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This deceptively simple adventure is one of 2019’s first great games.
It didn’t take long for me to realize how much I loved Pikuniku.
Something about the simple pastel colors, the goofy character and his outrageous walking animations, and the entire Microsoft Paint–inspired art style just immediately clicked. This is the kind of game that certainly isn’t for everyone, but offers a charming, brilliantly clever adventure that I can’t stop thinking about.
Piku—our round, red hero—wakes up in an underground cavern at the game’s opening, watched over by a lonely ghost. In promptly ascending back to the surface, I mastered all the mechanics I would need to beat the game. But, Pikuniku is far more about the journey than any destination. Along the way, I befriended hilarious creatures, wreaked accidental havoc in a quiet town, and dismantled a capitalist pyramid scheme.
Sectordub has crafted a free-flowing experience in a world that isn’t large, but is stuffed with quirky personality. Meta-jokes and self-referential humor come fast and loose, but the game doesn’t waste any of your time dwelling on how sharp it is. The brisk pace of this breezy story makes it so much easier to appreciate Pikuniku’s strengths.
Even the opening hour is jam-packed with moments that deftly set the stage for an off-kilter experience.
As you prance through rolling hills, you come across a bridge. You could try jumping the entire length of the slim rope, but you’d fall just short. As you cross it, the bridge collapses into the river below. Nearby townsfolk are furious and won’t accommodate you until the bridge is fixed. After backtracking to the downed bridge, you investigate the scene. There isn’t much to do except poke at a tree on a hill nearby. Sure enough, a friendly spider descends to greet you. But they won’t spin you a new bridge, because they know it’s your fault in the first place.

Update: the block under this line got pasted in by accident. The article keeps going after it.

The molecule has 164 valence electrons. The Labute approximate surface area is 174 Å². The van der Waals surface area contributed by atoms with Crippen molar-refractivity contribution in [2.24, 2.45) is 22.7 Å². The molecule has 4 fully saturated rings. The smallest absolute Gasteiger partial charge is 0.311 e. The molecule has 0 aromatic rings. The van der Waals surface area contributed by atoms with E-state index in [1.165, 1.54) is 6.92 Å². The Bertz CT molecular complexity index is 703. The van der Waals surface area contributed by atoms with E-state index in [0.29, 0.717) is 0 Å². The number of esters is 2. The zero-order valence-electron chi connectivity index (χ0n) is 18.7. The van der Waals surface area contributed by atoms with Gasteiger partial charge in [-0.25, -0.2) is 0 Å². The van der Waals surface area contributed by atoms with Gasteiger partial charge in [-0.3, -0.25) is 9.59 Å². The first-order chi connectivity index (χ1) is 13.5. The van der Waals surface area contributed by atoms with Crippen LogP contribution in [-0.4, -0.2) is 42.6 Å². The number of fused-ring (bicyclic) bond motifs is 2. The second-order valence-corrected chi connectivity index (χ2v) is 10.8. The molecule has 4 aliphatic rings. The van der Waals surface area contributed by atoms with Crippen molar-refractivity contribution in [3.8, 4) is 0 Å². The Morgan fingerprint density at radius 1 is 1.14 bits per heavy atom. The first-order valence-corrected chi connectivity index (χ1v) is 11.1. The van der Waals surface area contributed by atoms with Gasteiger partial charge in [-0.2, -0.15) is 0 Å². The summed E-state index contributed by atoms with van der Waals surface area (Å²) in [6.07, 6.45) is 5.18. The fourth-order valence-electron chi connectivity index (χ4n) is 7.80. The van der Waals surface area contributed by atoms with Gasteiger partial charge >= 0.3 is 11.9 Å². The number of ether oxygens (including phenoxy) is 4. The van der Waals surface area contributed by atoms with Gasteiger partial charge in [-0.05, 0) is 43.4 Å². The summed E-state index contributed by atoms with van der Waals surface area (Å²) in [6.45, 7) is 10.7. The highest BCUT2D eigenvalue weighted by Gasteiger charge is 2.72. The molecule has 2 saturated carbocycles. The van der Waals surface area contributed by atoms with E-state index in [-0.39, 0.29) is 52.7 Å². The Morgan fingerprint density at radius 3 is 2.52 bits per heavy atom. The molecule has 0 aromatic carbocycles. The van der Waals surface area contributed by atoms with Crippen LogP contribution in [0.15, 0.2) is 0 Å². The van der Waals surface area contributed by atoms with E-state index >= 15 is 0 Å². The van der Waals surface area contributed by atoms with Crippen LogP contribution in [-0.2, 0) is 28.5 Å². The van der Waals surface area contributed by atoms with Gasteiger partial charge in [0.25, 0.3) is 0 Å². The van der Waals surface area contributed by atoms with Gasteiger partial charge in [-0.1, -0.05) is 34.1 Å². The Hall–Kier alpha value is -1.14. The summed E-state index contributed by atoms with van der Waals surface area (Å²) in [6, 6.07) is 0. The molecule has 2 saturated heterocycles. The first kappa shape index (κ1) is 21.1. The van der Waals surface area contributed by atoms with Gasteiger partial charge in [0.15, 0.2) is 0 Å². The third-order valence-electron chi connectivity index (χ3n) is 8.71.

At this point the game hasn’t introduced many systems for collecting objects or bartering with NPCs. In fact, your character can’t really do much but jump or kick. So how should you proceed?
With the press of a button, the red blob punts this spider all the way across the water and forms a sturdy new pathway. Pikuniku might not be the most complex game you’ve ever seen, but its simplicity is inspired.
Completing Majora’s Mask-esque tasks for various villagers makes up the bulk of this game’s content. To inhabit the colorful town is a constant source of joy, as you discover secret pathways or solve puzzles that seemed like ambiguous eccentricities at first.
Character-driven sidequests flesh out the main story, offering a few distractions to chase rather than racing through objectives. Piku can also collect several different costumes, some of which have serious story implications (and some that just look cool).
Watching the story develop provides a continuous display of baffling scenarios. Likewise, the individual puzzles are genuinely unpredictable—but novel in their solutions. Pikuniku contains platforming sections, competitive sports, rhythm-based minigames, boss battles, and secret areas that are sure to delight anyone who picks it up.
Aside from the main campaign, there’s also a small co-op mode that capitalizes on the game’s goofy physics system. The dozen-odd levels feature escalating puzzles for two players to tackle. This mode provides the perfect way in for anyone who might be curious to see this wacky platformer in action.
Overall, Pikuniku has so much personality bubbling out of every moment that I couldn’t put it down. The five-hour story goes to some wild places, and the writing is consistently hilarious. This game belongs in the same breath as Undertale and Night in the Woods for the way it plays with its own video game-ness. Pikuniku bashes tropes, breaks the rules, and defies any possible expectations you could have.
Pikuniku is available now on Nintendo Switch and PC. This review was written based on a Nintendo Switch copy of the game provided by the publisher.
AJ Moser is a Brooklyn-based reporter who focuses on video games, movies, and internet culture. His work has appeared in Paste Magazine, Game Informer, and Big Spaceship.